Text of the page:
One last match, one last resounding defeat. Arguably the worst season since our last relegation year in 1986-87 ended with one, final limp performance in the showpiece match. Inevitable really, considering the way we`ve been playing for the past five years. Arsenal didn`t help – they played some outstanding football and probably would have beaten anyone on that performance. But unfortunately for us, it was a Villa side almost at death`s door in front of them, and in truth, the scoreline flattered us – it should have been 4-0 at half-time, never mind at the end.
Had either of the two very convincing penalty shouts been given by a very poor referee, the score might have been more respectable, but it would have glossed over the glaring deficiencies in the way Villa set-up, played and finally gave up the ghost. Goals either side of the break killed us off, with the timing of the first goal cracked an already fragile confidence, while the second outstanding strike from Alexis Sanchez shattered it completely.
From shipping water for most of the first-half, Villa then reverted to the only way they know how to play and the game was up. Timid, sideways passing, giving the ball away more often than not, and little appetite for pressing to retrieve it. Our ‘star striker` cut an isolates figure, and put in what could best be described as a ‘Balotelli-like` performance, while other big names such as Delph and Cleverley were totally outclassed.
Like everyone else, I was desperate for a good performance, some attacking verve and maybe a goal or two, but in the cold light of day, what we got the only display we should have expected. A relegation-bound team, playing the only way they know how, against a side consistently in the top four for the past 20 years at the peak of their game – what could possibly go wrong? Tim Sherwood came in with a brief to maintain our Premier League status, and that is exactly what he achieved. In so doing, he extracted every ounce from the squad at his disposal, and the wins against Spurs, Everton and West Ham, together with the comeback against QPR and the Cup victories over the Baggies and Liverpool left us empty.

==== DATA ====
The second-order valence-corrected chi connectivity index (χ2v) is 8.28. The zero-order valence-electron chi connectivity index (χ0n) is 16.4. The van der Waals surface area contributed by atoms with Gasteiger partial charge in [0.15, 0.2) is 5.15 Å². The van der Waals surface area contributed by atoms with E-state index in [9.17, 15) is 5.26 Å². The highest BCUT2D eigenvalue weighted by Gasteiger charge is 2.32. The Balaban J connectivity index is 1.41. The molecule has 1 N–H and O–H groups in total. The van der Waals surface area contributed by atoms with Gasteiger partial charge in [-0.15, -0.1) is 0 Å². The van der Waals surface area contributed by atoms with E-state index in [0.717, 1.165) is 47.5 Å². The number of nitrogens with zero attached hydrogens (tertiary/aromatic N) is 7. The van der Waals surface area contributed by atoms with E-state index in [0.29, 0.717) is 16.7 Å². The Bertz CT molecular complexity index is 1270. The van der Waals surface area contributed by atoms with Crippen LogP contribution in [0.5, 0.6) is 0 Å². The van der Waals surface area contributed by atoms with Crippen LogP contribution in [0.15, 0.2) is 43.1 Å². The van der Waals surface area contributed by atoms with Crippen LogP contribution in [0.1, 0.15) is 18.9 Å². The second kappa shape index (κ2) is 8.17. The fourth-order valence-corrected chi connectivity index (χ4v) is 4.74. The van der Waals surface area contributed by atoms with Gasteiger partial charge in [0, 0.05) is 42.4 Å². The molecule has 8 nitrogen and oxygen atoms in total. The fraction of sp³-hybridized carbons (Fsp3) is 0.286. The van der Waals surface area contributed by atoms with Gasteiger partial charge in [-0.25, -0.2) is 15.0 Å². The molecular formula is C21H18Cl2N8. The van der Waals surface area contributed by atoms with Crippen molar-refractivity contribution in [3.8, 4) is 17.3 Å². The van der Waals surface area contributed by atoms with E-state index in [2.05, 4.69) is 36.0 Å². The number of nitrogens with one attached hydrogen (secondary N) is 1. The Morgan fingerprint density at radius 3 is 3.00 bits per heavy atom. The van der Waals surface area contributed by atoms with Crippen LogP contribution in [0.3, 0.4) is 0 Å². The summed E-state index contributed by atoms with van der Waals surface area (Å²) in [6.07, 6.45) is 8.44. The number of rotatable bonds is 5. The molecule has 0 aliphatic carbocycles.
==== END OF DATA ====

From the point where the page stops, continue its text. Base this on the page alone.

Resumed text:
The last two games were a bridge too far, and thanks to others (yet again) we stayed up. On reflection, there was only one way the Cup Final was going to go, and having already lost 8-0 in the two matches earlier in the season, a comfortable Arsenal win was the only likely outcome. They seem to be our latest bogey team, joining Man United as a side we seem destined never to beat again.
The players didn`t perform yesterday, but maybe because they couldn`t. There was nothing left in the tank. Sherwood has come in and done his best – changing mentality and playing style of the Lambert years can`t happen (and hasn`t happened) overnight – so he deserved huge credit for averting certain relegation, and the chance to revel in the Wembley sunshine once again.
This summer will be massive for the club, it goes without saying. A new owner is vital for any significant progress, but failing that, a more pragmatic approach may be in order. Benteke is a fine striker, but performance like we saw yesterday (from him and the team) suggest he is a luxury we can ill-afford, and £32.5m would but us a number of desperately needed reinforcements. If new owners aren`t forthcoming early enough in the summer to make a noise in the transfer window, then selling Benteke may be the only way of generating the funds we need.
Aston Villa may be the biggest club in the world to all of us, but in reality, they are well down the pecking order among the also-rans, a club out of luck, out of sync and above all, out of steam.
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